N comes back, triumphant in his quest. N and L take turns disappearing to the bathroom. Every few minutes, a bouncer walks by and commands us to pick up our bags from the stage. As soon as he passes, we put them back down. Brikha's set sounds great, although not as hard as I've heard him before; perhaps it has something to do with the minimal theme tonight, even though hard / throbbing minimal techno is certainly possible. A short girl with a drink tries to reach around me to put her drink on the stage. I don't see hear and nearly knock her glass. I excuse myself, hoping that next time she'll say "pardon" or touch my shoulder before she stretches across my space with a glass full of liquid. After three times, the inevitable happens. Thankfully, it's all across the stage and not on me. I shift my bag out of the way (as well as her jacket), and she makes an exasperated gesture, glares at me, and then turns to complain to her friend nearby. A minute later, her friend—who also had a drink on the stage—pointedly grabs my shoulder and says in my ear "Excuse me. I don't want to spill my glass." ("J'ai pas envie de faire reverser mon verre," which is a bit more accusatory in the Frensh, I think). As she pulls away with her drink, I notice that both her and her friends jackets have become wet with spilled alcohol as it moves across the stage. I move my bag, but leave their jackets without comment.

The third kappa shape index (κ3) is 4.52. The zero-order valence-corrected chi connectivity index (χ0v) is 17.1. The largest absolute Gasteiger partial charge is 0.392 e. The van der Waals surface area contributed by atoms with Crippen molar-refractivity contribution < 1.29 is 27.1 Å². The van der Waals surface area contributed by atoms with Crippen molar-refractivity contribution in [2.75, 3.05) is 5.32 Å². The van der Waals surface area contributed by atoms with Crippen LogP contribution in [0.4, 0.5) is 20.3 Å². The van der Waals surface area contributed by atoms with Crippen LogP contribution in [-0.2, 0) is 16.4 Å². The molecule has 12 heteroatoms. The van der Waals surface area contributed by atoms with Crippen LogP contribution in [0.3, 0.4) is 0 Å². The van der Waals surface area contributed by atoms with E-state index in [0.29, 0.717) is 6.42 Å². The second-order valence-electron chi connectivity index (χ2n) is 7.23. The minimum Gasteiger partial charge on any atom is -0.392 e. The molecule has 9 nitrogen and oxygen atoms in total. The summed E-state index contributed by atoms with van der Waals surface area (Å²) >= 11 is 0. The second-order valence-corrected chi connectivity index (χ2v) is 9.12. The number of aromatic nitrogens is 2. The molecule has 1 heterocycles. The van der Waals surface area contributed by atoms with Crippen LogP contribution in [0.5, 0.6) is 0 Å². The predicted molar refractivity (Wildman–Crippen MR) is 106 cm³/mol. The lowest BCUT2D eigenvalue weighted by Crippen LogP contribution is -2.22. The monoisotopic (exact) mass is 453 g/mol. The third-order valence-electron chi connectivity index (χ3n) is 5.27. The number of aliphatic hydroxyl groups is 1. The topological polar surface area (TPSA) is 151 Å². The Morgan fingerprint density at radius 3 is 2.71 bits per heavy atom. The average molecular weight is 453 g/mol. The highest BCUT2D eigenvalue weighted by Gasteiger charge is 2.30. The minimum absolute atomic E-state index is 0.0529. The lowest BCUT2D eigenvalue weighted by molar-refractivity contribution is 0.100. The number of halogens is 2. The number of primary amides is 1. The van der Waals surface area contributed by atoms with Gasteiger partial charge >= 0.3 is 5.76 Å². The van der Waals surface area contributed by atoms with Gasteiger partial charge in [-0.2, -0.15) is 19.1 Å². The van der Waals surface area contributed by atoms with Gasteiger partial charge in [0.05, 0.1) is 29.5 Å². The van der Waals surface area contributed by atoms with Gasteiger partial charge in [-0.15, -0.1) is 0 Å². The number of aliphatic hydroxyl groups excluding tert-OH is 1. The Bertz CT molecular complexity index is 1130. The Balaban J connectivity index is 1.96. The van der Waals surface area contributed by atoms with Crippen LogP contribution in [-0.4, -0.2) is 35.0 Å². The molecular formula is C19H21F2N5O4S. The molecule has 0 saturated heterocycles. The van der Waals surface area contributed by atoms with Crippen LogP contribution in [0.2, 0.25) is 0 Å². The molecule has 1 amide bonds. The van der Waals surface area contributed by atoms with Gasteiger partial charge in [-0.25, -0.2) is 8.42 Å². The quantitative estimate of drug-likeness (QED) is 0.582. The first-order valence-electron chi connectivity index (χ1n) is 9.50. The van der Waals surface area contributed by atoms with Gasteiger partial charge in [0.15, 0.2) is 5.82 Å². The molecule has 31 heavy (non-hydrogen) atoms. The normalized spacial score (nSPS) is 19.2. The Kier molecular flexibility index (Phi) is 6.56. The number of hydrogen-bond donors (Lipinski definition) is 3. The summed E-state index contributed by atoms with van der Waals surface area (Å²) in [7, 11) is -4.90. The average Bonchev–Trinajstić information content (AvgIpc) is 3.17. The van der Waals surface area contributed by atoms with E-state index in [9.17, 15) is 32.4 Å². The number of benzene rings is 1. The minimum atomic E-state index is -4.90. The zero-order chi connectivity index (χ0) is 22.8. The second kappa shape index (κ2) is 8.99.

A eventually needs to leave, so she makes her goodbyes to me, N and L. While I'm dancing, a guy that I had seen running drinks to the DJs on the stage comes up to me, holding 3 glasses in his hands. He motions to the third glass with his head, and I grab it, pointing to N and L over my shoulder with a questioning glance. "No, it's for you." "Oh." "It's just water." "Oh, cool. Thanks!" I'm more than a bit puzzled, but the guy disappears without further comment. For the record, it was indeed just water. At around 5h45, I finally decide to leave, hoping that the métro would be running again. I shake hands with N and L, planting a kiss on each cheek in the manner suggesting good male friends. Although they were affectionate enough to put their arms around me and get very close to me during the evening, at the moment of farewell there were no hugs; hugging was even too sexualized for this friendly (and probably drug-enhanced) situation, and the platonic embrace doesn't seem to work in France.
It's almost 6am, and I stumble back to the métro and ride it home, exhausted. I leave the station at Porte des Lilas and find my boulangerie is already open. Great! I get a chausson poire-chocolat, a baguette, and I head back home. The sun comes up as I get ready for bed. Thankfully, my room has light-sealing blinds.